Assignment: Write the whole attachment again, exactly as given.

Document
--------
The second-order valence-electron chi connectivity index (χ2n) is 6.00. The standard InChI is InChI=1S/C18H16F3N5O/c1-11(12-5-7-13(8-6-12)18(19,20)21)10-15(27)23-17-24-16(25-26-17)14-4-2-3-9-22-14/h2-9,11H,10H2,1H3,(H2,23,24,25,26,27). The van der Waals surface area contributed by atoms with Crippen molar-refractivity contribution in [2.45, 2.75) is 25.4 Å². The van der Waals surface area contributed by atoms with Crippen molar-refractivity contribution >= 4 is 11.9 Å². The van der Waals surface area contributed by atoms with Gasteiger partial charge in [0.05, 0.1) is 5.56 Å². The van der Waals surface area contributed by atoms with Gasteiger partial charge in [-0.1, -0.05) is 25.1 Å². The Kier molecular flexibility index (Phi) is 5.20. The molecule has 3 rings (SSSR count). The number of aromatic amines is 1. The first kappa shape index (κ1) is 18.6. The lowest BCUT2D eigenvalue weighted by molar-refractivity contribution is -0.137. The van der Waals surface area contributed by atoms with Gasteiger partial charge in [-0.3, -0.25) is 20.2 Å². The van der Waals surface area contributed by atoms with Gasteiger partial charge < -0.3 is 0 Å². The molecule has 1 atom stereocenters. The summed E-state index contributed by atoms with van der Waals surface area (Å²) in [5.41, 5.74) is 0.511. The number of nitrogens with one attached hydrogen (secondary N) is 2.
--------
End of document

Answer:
The second-order valence-electron chi connectivity index (χ2n) is 6.00. The standard InChI is InChI=1S/C18H16F3N5O/c1-11(12-5-7-13(8-6-12)18(19,20)21)10-15(27)23-17-24-16(25-26-17)14-4-2-3-9-22-14/h2-9,11H,10H2,1H3,(H2,23,24,25,26,27). The van der Waals surface area contributed by atoms with Crippen molar-refractivity contribution in [2.45, 2.75) is 25.4 Å². The van der Waals surface area contributed by atoms with Crippen molar-refractivity contribution >= 4 is 11.9 Å². The van der Waals surface area contributed by atoms with Gasteiger partial charge in [0.05, 0.1) is 5.56 Å². The van der Waals surface area contributed by atoms with Gasteiger partial charge in [-0.1, -0.05) is 25.1 Å². The Kier molecular flexibility index (Phi) is 5.20. The molecule has 3 rings (SSSR count). The number of aromatic amines is 1. The first kappa shape index (κ1) is 18.6. The lowest BCUT2D eigenvalue weighted by molar-refractivity contribution is -0.137. The van der Waals surface area contributed by atoms with Gasteiger partial charge in [-0.3, -0.25) is 20.2 Å². The van der Waals surface area contributed by atoms with Gasteiger partial charge < -0.3 is 0 Å². The molecule has 1 atom stereocenters. The summed E-state index contributed by atoms with van der Waals surface area (Å²) in [5.41, 5.74) is 0.511. The number of nitrogens with one attached hydrogen (secondary N) is 2.